News & Insights

The BMW Park Lane lease renewal – Landlords need to get their arguments in gear.

Tim Brookes, Legal Director in our Property Litigation team, explains the decision in the most recent County Court case on lease renewals where the two main issues were the landlord’s request for a break option, and the rent that should be payable under the new leases. There is also reminder of the role of expert valuers in such cases.

A landlord’s proposal to occupy premises for the purposes of its own business was not “sufficiently on the cards” to warrant the inclusion of a break option in a renewal lease.  The Court also had to have regard to the “reality principle” in determining the appropriate rent.

BMW applied to renew four separate leases of its large showroom at 70 Park Lane in London’s west end, comprising a former branch of HSBC bank, a piano bar at basement and mezzanine levels, the central showroom, and a former Porsche showroom.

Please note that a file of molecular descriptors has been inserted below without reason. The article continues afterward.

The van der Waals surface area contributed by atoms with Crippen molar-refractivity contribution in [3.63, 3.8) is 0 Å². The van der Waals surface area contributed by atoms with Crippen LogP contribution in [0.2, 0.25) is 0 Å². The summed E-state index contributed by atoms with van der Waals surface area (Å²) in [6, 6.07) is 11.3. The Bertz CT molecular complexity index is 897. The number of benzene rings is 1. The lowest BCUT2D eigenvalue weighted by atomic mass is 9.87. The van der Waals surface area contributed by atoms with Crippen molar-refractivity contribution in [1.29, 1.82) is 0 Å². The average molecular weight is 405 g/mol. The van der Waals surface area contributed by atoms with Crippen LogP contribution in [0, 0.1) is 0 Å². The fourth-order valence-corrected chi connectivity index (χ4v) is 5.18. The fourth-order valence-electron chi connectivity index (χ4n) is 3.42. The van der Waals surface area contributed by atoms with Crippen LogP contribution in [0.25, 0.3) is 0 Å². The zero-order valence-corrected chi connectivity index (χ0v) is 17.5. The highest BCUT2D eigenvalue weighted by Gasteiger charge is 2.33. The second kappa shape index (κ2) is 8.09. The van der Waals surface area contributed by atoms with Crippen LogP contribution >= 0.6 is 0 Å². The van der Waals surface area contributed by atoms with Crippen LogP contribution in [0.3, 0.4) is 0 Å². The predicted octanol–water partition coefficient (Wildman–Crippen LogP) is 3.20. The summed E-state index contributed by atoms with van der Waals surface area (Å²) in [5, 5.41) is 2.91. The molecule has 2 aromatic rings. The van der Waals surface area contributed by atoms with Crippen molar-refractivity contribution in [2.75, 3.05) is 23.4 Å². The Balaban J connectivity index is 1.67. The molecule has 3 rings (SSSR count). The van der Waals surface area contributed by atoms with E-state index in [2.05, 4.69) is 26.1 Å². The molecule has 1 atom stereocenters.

Break Option

Whilst not opposing the renewal of the leases, K Group Holdings Limited (“KGH”) argued for the inclusion of break options in its favour.  There was some apparent uncertainty over BMW’s commitment to remaining in Park Lane: in June 2022 it had moved out of other leased premises in the vicinity; at 56-59 Park Lane where it showcased its electric range of vehicles, and 77 Park Lane, where its Mini showroom was.  KGH asserted that it was considering occupying the central showroom itself for the purposes of a new business of converting upscale and classic cars to electric and zero-emission vehicles.